is a computational framework for the reconstruction and analysis of networks of mutations involved in the protein's evolution of new or improved functions, a.k.a. protein adaptation.
Mutation networks can be reconstructed from a protein's evolutionary history, either in the from a multiple sequence alignment or a Bayesian phylogenetic tree ensemble. Nodes are linked in the network when the corresponding mutations are found to co-occur in the alignment or along phylogenetic tree branches. For a phylogeny based network, the links can also be directed, based on observed ordering of pairs of mutations along the tree branches.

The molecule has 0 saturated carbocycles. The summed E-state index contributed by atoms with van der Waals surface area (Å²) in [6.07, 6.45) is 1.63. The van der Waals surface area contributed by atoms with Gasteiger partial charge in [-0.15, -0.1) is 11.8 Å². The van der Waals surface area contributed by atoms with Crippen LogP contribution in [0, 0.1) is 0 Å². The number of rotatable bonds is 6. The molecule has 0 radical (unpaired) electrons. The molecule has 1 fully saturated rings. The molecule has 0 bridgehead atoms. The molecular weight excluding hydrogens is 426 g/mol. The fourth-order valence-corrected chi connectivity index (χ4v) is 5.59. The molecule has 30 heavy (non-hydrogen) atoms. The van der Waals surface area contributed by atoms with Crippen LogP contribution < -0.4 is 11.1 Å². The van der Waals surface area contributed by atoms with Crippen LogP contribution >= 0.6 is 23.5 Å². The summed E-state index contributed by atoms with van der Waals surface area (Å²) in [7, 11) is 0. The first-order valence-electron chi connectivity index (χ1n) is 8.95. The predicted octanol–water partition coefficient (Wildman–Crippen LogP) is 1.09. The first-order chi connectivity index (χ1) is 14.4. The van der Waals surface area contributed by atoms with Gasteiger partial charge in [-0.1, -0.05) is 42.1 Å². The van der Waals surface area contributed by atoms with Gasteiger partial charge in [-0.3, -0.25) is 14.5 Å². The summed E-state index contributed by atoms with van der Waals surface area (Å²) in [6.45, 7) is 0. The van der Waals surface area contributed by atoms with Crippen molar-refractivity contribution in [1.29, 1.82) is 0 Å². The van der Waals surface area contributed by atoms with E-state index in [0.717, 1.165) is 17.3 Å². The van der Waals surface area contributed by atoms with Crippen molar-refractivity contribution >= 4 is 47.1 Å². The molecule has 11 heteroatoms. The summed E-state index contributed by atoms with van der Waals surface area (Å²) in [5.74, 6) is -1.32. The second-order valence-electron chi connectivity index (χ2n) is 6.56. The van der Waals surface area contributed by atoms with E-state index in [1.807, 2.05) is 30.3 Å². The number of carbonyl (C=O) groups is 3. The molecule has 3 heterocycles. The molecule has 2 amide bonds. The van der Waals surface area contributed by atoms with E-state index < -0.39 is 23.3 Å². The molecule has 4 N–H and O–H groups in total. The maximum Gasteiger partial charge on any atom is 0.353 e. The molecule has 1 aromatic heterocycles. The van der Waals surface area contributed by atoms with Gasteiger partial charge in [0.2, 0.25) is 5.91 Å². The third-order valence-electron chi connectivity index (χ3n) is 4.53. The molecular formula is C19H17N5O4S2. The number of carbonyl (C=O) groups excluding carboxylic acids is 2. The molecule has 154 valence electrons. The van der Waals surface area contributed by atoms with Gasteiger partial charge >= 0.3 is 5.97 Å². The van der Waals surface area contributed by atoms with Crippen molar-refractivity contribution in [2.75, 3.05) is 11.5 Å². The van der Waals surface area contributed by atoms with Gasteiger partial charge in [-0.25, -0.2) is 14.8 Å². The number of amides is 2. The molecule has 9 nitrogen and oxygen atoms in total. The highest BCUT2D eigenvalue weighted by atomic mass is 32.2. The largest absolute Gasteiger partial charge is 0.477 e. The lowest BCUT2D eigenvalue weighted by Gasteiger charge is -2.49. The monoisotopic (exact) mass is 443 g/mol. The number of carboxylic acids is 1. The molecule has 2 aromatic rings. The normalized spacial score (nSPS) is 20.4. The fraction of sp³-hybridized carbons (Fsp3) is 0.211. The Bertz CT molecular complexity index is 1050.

After network reconstruction graph-theoretical analysis can be performed to model properties of a protein's adaptive evolution:
You can view the current source code on github.
Beleva Guthrie V, Masica DL, Fraser A, Federico J, Fan Y, Camps M, and Karchin R (2018). Network Analysis of Protein Adaptation: modeling the functional impact of multiple mutations. Mol. Biol. Evo https://doi.org/10.1093/molbev/msy036
Beleva Guthrie V, Allen J, Camps M, and Karchin R (2011) Network models of TEM β-lactamase mutations coevolving under antibiotic selection show modular structure and anticipate evolutionary trajectories. PLoS Computational Biology. 7(9):e1002184
Violeta Beleva Guthrie: vbeleva at jhu dot edu